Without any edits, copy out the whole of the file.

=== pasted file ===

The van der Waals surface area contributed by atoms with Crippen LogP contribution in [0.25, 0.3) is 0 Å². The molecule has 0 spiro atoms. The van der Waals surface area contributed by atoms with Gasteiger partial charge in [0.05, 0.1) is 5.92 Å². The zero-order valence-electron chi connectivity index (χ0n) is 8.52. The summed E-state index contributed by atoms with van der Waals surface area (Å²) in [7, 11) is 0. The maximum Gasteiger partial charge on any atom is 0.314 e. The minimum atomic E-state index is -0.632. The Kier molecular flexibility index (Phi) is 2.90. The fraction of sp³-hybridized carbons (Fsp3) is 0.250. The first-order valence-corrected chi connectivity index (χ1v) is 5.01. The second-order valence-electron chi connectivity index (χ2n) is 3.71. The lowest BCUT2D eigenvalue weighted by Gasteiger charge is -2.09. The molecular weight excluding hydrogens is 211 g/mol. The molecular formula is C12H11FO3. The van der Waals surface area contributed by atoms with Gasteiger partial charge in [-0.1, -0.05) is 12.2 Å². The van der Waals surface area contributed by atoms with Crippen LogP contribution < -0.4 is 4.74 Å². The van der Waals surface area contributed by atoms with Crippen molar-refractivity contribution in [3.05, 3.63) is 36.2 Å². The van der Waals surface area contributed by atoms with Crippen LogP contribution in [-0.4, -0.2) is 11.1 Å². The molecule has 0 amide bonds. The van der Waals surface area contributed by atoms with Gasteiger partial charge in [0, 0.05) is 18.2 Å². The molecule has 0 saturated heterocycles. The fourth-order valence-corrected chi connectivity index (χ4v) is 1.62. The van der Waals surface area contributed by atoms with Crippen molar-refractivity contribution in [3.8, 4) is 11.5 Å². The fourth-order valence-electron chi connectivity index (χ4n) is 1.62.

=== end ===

The van der Waals surface area contributed by atoms with Crippen LogP contribution in [0.25, 0.3) is 0 Å². The molecule has 0 spiro atoms. The van der Waals surface area contributed by atoms with Gasteiger partial charge in [0.05, 0.1) is 5.92 Å². The zero-order valence-electron chi connectivity index (χ0n) is 8.52. The summed E-state index contributed by atoms with van der Waals surface area (Å²) in [7, 11) is 0. The maximum Gasteiger partial charge on any atom is 0.314 e. The minimum atomic E-state index is -0.632. The Kier molecular flexibility index (Phi) is 2.90. The fraction of sp³-hybridized carbons (Fsp3) is 0.250. The first-order valence-corrected chi connectivity index (χ1v) is 5.01. The second-order valence-electron chi connectivity index (χ2n) is 3.71. The lowest BCUT2D eigenvalue weighted by Gasteiger charge is -2.09. The molecular weight excluding hydrogens is 211 g/mol. The molecular formula is C12H11FO3. The van der Waals surface area contributed by atoms with Gasteiger partial charge in [-0.1, -0.05) is 12.2 Å². The van der Waals surface area contributed by atoms with Crippen LogP contribution < -0.4 is 4.74 Å². The van der Waals surface area contributed by atoms with Crippen molar-refractivity contribution in [3.05, 3.63) is 36.2 Å². The van der Waals surface area contributed by atoms with Crippen LogP contribution in [-0.4, -0.2) is 11.1 Å². The molecule has 0 amide bonds. The van der Waals surface area contributed by atoms with Gasteiger partial charge in [0, 0.05) is 18.2 Å². The molecule has 0 saturated heterocycles. The fourth-order valence-corrected chi connectivity index (χ4v) is 1.62. The van der Waals surface area contributed by atoms with Crippen molar-refractivity contribution in [3.8, 4) is 11.5 Å². The fourth-order valence-electron chi connectivity index (χ4n) is 1.62.